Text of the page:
In the Arctic, seasonal changes are substantial, and as a result, the marine bacterial community composition and functions differ greatly between the dark winter and light-intensive summer. While light availability is, overall, the external driver of the seasonal changes, several internal biological interactions structure the bacterial community during shorter timescales. These include specific phytoplankton-bacteria associations, viral infections and other top-down controls. Here, we uncover these microbial interactions and their effects on the bacterial community composition during a full annual cycle by manipulating the microbial food web using size fractionation. The most profound community changes were detected during the spring, with 'mutualistic phytoplankton'-Gammaproteobacteria interactions dominating in the pre-bloom phase and 'substrate-dependent phytoplankton'-Flavobacteria interactions during blooming conditions. Bacterivores had an overall limited effect on the bacterial community composition most of the year. However, in the late summer, grazing was the main factor shaping the community composition and transferring carbon to higher trophic levels. Identifying these small-scale interactions improves our understanding of the Arctic marine microbial food web and its dynamics.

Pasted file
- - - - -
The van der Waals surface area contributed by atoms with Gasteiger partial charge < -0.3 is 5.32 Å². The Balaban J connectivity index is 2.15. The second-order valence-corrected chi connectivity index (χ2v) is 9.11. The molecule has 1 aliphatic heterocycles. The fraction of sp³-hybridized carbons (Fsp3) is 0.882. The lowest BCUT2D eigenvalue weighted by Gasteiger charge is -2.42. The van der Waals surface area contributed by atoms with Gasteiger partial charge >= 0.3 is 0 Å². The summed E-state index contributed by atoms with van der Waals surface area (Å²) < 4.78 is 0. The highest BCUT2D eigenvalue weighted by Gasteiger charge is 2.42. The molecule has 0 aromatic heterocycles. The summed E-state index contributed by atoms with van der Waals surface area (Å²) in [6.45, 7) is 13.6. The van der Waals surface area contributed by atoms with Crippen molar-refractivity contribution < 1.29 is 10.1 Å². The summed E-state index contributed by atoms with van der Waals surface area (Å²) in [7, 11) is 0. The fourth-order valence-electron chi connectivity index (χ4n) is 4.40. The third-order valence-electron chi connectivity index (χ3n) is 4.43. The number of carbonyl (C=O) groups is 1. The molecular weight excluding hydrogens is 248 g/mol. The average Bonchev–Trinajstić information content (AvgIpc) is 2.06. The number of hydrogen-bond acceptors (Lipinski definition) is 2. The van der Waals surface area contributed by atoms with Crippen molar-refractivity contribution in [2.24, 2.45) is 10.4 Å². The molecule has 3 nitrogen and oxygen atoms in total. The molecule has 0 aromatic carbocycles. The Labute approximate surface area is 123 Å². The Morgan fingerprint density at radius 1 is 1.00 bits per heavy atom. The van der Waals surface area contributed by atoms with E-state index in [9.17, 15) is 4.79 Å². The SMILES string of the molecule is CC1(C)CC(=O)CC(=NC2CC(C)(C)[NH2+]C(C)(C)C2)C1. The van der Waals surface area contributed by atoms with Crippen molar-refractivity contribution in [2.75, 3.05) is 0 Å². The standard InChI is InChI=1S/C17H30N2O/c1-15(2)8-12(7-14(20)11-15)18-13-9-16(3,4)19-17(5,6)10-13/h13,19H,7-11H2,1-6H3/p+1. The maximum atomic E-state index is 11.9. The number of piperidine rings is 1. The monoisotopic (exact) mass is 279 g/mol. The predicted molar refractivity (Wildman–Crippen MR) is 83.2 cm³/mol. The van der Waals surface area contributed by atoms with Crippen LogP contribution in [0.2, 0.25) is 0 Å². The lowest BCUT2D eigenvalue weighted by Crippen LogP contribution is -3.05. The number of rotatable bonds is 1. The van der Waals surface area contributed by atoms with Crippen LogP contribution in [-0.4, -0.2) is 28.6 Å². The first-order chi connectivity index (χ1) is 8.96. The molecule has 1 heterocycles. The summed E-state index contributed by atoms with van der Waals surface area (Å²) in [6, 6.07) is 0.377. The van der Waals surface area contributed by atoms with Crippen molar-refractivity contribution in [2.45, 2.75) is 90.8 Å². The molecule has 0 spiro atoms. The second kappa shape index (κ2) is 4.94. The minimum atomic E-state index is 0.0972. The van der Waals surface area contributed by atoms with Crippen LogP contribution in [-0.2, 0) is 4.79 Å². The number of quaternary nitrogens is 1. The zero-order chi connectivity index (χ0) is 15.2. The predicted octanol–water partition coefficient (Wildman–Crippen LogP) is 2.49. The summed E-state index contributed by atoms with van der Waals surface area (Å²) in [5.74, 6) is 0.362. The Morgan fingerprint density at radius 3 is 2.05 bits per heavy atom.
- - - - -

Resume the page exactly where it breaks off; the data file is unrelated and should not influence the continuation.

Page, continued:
Keywords: Arctic Ocean; bacterial community structure; experimental manipulations; microbial food web; microbial resilience; phytoplankton–bacteria association; seasonal changes; trophic interactions.